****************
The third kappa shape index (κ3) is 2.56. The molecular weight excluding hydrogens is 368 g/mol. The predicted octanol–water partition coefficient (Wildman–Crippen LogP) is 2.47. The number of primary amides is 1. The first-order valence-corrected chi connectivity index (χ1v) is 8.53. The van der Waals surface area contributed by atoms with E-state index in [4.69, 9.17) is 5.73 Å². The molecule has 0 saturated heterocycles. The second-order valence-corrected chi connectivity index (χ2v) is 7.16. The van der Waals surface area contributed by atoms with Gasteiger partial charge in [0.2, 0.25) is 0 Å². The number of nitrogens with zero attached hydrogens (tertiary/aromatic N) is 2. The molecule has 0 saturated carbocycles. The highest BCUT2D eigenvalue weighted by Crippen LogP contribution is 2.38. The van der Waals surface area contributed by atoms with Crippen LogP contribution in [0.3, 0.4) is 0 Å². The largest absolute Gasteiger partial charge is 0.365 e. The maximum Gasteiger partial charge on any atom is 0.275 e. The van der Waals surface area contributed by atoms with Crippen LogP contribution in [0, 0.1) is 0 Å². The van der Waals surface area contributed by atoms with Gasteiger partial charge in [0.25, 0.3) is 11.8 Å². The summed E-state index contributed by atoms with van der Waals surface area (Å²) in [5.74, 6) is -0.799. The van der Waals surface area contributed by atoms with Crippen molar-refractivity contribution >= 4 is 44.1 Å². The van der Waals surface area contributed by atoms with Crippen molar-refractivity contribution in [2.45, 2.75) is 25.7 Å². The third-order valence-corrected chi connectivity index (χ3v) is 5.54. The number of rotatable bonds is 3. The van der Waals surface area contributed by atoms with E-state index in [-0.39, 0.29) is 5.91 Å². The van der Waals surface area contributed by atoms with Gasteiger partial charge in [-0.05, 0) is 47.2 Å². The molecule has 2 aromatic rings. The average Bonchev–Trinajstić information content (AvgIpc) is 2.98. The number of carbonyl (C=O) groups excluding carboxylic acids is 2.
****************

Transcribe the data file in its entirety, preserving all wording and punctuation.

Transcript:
The third kappa shape index (κ3) is 2.56. The molecular weight excluding hydrogens is 368 g/mol. The predicted octanol–water partition coefficient (Wildman–Crippen LogP) is 2.47. The number of primary amides is 1. The first-order valence-corrected chi connectivity index (χ1v) is 8.53. The van der Waals surface area contributed by atoms with E-state index in [4.69, 9.17) is 5.73 Å². The molecule has 0 saturated heterocycles. The second-order valence-corrected chi connectivity index (χ2v) is 7.16. The van der Waals surface area contributed by atoms with Gasteiger partial charge in [0.2, 0.25) is 0 Å². The number of nitrogens with zero attached hydrogens (tertiary/aromatic N) is 2. The molecule has 0 saturated carbocycles. The highest BCUT2D eigenvalue weighted by Crippen LogP contribution is 2.38. The van der Waals surface area contributed by atoms with Crippen LogP contribution in [0.3, 0.4) is 0 Å². The largest absolute Gasteiger partial charge is 0.365 e. The maximum Gasteiger partial charge on any atom is 0.275 e. The van der Waals surface area contributed by atoms with Crippen LogP contribution in [0, 0.1) is 0 Å². The van der Waals surface area contributed by atoms with Gasteiger partial charge in [0.25, 0.3) is 11.8 Å². The summed E-state index contributed by atoms with van der Waals surface area (Å²) in [5.74, 6) is -0.799. The van der Waals surface area contributed by atoms with Crippen molar-refractivity contribution >= 4 is 44.1 Å². The van der Waals surface area contributed by atoms with Crippen molar-refractivity contribution in [2.45, 2.75) is 25.7 Å². The third-order valence-corrected chi connectivity index (χ3v) is 5.54. The number of rotatable bonds is 3. The van der Waals surface area contributed by atoms with E-state index in [-0.39, 0.29) is 5.91 Å². The van der Waals surface area contributed by atoms with Gasteiger partial charge in [-0.05, 0) is 47.2 Å². The molecule has 2 aromatic rings. The average Bonchev–Trinajstić information content (AvgIpc) is 2.98. The number of carbonyl (C=O) groups excluding carboxylic acids is 2.